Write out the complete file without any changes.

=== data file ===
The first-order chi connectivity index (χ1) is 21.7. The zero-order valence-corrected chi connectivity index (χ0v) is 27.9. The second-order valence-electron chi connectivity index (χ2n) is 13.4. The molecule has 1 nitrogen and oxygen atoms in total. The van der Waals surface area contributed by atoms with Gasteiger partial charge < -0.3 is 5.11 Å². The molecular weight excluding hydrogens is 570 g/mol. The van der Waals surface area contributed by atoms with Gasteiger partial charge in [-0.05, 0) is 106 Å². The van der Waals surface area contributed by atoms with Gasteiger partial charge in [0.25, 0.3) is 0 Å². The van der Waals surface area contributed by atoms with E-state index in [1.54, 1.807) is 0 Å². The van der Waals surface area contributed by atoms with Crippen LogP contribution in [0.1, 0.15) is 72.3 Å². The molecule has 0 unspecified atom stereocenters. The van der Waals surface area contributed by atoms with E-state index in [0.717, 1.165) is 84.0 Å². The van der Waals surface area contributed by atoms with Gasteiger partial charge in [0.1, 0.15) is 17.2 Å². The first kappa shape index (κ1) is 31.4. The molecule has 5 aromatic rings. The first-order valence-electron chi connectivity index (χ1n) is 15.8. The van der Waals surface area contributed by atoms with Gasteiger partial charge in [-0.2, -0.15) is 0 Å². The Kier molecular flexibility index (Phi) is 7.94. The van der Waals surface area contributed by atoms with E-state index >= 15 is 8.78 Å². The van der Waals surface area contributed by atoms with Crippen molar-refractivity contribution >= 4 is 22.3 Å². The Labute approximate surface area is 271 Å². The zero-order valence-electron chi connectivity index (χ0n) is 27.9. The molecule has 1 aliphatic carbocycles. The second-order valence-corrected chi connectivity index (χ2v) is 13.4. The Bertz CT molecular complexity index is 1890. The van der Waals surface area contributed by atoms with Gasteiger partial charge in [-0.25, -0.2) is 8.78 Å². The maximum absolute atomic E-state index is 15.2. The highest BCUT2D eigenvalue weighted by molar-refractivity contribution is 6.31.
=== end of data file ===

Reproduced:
The first-order chi connectivity index (χ1) is 21.7. The zero-order valence-corrected chi connectivity index (χ0v) is 27.9. The second-order valence-electron chi connectivity index (χ2n) is 13.4. The molecule has 1 nitrogen and oxygen atoms in total. The van der Waals surface area contributed by atoms with Gasteiger partial charge < -0.3 is 5.11 Å². The molecular weight excluding hydrogens is 570 g/mol. The van der Waals surface area contributed by atoms with Gasteiger partial charge in [-0.05, 0) is 106 Å². The van der Waals surface area contributed by atoms with Gasteiger partial charge in [0.25, 0.3) is 0 Å². The van der Waals surface area contributed by atoms with E-state index in [1.54, 1.807) is 0 Å². The van der Waals surface area contributed by atoms with Crippen LogP contribution in [0.1, 0.15) is 72.3 Å². The molecule has 0 unspecified atom stereocenters. The van der Waals surface area contributed by atoms with E-state index in [0.717, 1.165) is 84.0 Å². The van der Waals surface area contributed by atoms with Gasteiger partial charge in [0.1, 0.15) is 17.2 Å². The first kappa shape index (κ1) is 31.4. The molecule has 5 aromatic rings. The first-order valence-electron chi connectivity index (χ1n) is 15.8. The van der Waals surface area contributed by atoms with Gasteiger partial charge in [-0.2, -0.15) is 0 Å². The Kier molecular flexibility index (Phi) is 7.94. The van der Waals surface area contributed by atoms with E-state index >= 15 is 8.78 Å². The van der Waals surface area contributed by atoms with Crippen molar-refractivity contribution >= 4 is 22.3 Å². The Labute approximate surface area is 271 Å². The zero-order valence-electron chi connectivity index (χ0n) is 27.9. The molecule has 1 aliphatic carbocycles. The second-order valence-corrected chi connectivity index (χ2v) is 13.4. The Bertz CT molecular complexity index is 1890. The van der Waals surface area contributed by atoms with Gasteiger partial charge in [-0.25, -0.2) is 8.78 Å². The maximum absolute atomic E-state index is 15.2. The highest BCUT2D eigenvalue weighted by molar-refractivity contribution is 6.31.